This just in: The pros say now’s a great time to buy. Especially bank stocks. Oh yes, load up on those Trump-lovin’ bank stocks. Careful with consumer staples, though. They’re getting a wee bit top heavy. Or just get long the S&P
and relax because 2017 is going to deliver the goods, according to Barron’s “Outlook 2017” round-up.
Yes, the experts have spoken! And we’d like to apologize profusely in advance for any influence they might have on your investment strategy.
“Wall Street’s seers expect the bull’s romp to continue well into next year, and posit a possible awakening among institutional and individual investors of the animal spirits that were dormant for the past seven years,” Barron’s Vito Racanelli wrote, using this chart to summarize the various targets:
As you can see floating around at the top of the bullish pile, Prudential’s Chief Investment Strategist John Praveen is feeling particularly upbeat with his target of S&P 2,575. While that’s a compelling, feelgood figure, and certainly worthy of our call of the day, we’re going to take this another direction and instead bestow the honor upon Salil Mehta of the number-crunching Statistical Ideas blog.
Although, to be fair, his is more of an anti-call than an actual call.
“A year-end market ritual two decades in the making: Celebrated Wall Street seers promote their ‘forward looking’ stock prices,” he said, referring to the Barron’s feature. Mehta backed up his case with a stat-heavy examination that reveals these guys historically perform worse than a coin toss.
Yes, worse than a coin toss.
“They have again obliged us today,” he said, “by misguiding investors and ordinary Americans with more random information that they claim emulates the future.”
Mehta, the former director of research for the Treasury’s Troubled Asset Relief Program, told the New York Times: “It’s not easy to be as bad as they are.”
The fact that Wall Street analysts annual mkt forecasts are bullish every year is a reason to simply ignore them, not to do the opposite.
— Jon Boorman (@JBoorman) December 18, 2016
The pundits occasionally get it right, however. And those that forecast Dow 20,000 by the end of 2016 — they do exist — well, they’re looking pretty good right now. But the clock’s ticking as we step off into the last full trading week of the year.
Key market gauges
Futures on the Dow
are pointing to a positive open, but it’ll take more than they’re currently showing us in these early stages to topple the big, round number. Gold
is moving higher, as is crude. Asian markets
closed mainly lower, and the major exchanges in Europe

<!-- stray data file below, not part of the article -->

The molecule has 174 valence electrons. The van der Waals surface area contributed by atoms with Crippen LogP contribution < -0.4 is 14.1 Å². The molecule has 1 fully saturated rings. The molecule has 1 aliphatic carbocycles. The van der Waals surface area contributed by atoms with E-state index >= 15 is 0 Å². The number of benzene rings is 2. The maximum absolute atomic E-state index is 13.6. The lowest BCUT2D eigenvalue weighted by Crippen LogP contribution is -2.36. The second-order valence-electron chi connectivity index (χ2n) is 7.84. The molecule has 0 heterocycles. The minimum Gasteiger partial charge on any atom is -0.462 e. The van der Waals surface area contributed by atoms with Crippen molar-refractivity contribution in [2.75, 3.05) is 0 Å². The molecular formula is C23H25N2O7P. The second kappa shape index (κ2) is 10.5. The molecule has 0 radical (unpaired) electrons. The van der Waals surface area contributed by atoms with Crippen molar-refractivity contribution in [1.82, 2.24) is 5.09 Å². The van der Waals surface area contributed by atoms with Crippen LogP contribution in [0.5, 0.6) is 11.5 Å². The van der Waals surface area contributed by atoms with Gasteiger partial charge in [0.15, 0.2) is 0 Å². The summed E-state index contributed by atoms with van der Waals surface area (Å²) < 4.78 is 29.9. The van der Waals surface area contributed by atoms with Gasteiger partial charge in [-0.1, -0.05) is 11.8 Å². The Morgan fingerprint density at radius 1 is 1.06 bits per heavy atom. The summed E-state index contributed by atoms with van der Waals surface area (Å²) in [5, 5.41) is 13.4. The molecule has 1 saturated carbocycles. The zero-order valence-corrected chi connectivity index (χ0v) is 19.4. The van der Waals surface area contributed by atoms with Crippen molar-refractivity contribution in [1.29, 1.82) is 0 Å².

aren’t showing much green either.
Read: What does Dow 20,000 mean for investors?
55% — That’s the portion of Americans who are concerned about Russia’s interference in the election, according to a recent poll. Will it matter to electors? Surely doesn’t look like it at this point.
“I am always wary of people who say ‘we have to run the country like a business’ — businesses aren’t responsible for defence or caring for the elderly. Businesses are driven with one guiding principle — to make the most money — and that should not be the role of the government.” — Wayne State University law professor Peter Henning, in a Guardian story about Trump’s wealthy cabinet.
The fake news theme is still raging, but, as this Daily Caller piece points out, the sites known for pushing that stuff out hardly get any traffic. On the flip side, Mark St. Cyr says there could be serious ramifications for Facebook
as it pursues ways to remedy the situation.
“Rogue One: A Star Wars Story” collected a massive $155 million in the U.S. and Canada this week, which, while huge, wasn’t enough to break the December record set by the prior “Star Wars” film. That one debuted with $248 million, to shatter all kinds of records.
Holidays at Mar-a-Lago, in one tweet:
Christmas @ Mar-a-Lago: @realDonaldTrump, relaxed and chatty, hosts press for drinks — off-record but pics OK @axios pic.twitter.com/lysW7FHzIl
— Mike Allen (@mikeallen) December 19, 2016
Ireland says the EU has overstepped its authority by ordering Dublin to recoup $13.6 billion in unpaid taxes from Apple, which plans to launch its own appeal against the decision.
A couple of deals coming in under the pre-holiday wire: Standard Industries will buy Braas Monier after sweetening its bid to seal a $1.15 billion deal. And Canadian insurer Fairfax Financial is buying Swiss-based but NYSE-listed Allied World for $4.9 billion in cash and shares.
As the year winds down, let’s take a look at how the world markets have performed since way back in the salad days of 2000, courtesy of Doug Short’s Advisor Perspectives.
As you can see, while the U.S. comprises about a third of the world stock market capitalization, its performance hasn’t even come close to the rallies we’ve seen in India
since the peak of the dot-com bubble.
It’s not particularly busy on the economic front in the first half of this week, but it picks up later, with some notable data from the housing sector. The University of Michigan’s consumer sentiment index will provide the capper on Friday. As for today, we’ll hear from Fed Chair Janet Yellen at 1:30 p.m. Eastern.
Read: Stocks get trump bounce, but not the real economy.
Another rich guy throwing an orgy or an entrepreneur? Or both?
The train that sounds almost too good to be true.
We read the tweets, but the city died anyway.
Are you a deplorable? Let’s find out.
National Geographic made history with its latest cover.
And now … the most important selfies of 2016, which has to include this shot of Hillary Clinton:
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